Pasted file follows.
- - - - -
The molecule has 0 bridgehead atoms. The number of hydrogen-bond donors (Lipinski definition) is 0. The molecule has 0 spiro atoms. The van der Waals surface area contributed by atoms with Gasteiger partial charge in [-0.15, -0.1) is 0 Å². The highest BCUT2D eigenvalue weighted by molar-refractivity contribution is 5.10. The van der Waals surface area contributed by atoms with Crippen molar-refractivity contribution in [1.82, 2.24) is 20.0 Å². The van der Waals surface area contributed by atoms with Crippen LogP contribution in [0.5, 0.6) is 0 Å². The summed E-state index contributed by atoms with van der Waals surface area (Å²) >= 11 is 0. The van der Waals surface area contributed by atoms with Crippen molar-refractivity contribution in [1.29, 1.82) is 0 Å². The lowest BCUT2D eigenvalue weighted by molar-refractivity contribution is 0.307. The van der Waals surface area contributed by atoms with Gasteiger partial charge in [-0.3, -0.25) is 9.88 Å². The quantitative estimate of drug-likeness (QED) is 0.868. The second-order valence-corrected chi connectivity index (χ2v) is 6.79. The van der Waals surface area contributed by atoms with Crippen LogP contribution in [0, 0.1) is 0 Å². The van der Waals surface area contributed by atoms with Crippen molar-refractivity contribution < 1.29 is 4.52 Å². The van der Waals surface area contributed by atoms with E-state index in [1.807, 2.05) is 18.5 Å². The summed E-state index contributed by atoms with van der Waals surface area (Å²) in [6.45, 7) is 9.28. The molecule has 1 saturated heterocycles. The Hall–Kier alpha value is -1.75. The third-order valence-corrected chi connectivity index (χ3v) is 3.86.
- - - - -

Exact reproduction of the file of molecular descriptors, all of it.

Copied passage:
The molecule has 0 bridgehead atoms. The number of hydrogen-bond donors (Lipinski definition) is 0. The molecule has 0 spiro atoms. The van der Waals surface area contributed by atoms with Gasteiger partial charge in [-0.15, -0.1) is 0 Å². The highest BCUT2D eigenvalue weighted by molar-refractivity contribution is 5.10. The van der Waals surface area contributed by atoms with Crippen molar-refractivity contribution in [1.82, 2.24) is 20.0 Å². The van der Waals surface area contributed by atoms with Crippen LogP contribution in [0.5, 0.6) is 0 Å². The summed E-state index contributed by atoms with van der Waals surface area (Å²) >= 11 is 0. The van der Waals surface area contributed by atoms with Crippen molar-refractivity contribution in [1.29, 1.82) is 0 Å². The lowest BCUT2D eigenvalue weighted by molar-refractivity contribution is 0.307. The van der Waals surface area contributed by atoms with Gasteiger partial charge in [-0.3, -0.25) is 9.88 Å². The quantitative estimate of drug-likeness (QED) is 0.868. The second-order valence-corrected chi connectivity index (χ2v) is 6.79. The van der Waals surface area contributed by atoms with Crippen LogP contribution in [0, 0.1) is 0 Å². The van der Waals surface area contributed by atoms with Crippen molar-refractivity contribution < 1.29 is 4.52 Å². The van der Waals surface area contributed by atoms with E-state index in [1.807, 2.05) is 18.5 Å². The summed E-state index contributed by atoms with van der Waals surface area (Å²) in [6.45, 7) is 9.28. The molecule has 1 saturated heterocycles. The Hall–Kier alpha value is -1.75. The third-order valence-corrected chi connectivity index (χ3v) is 3.86.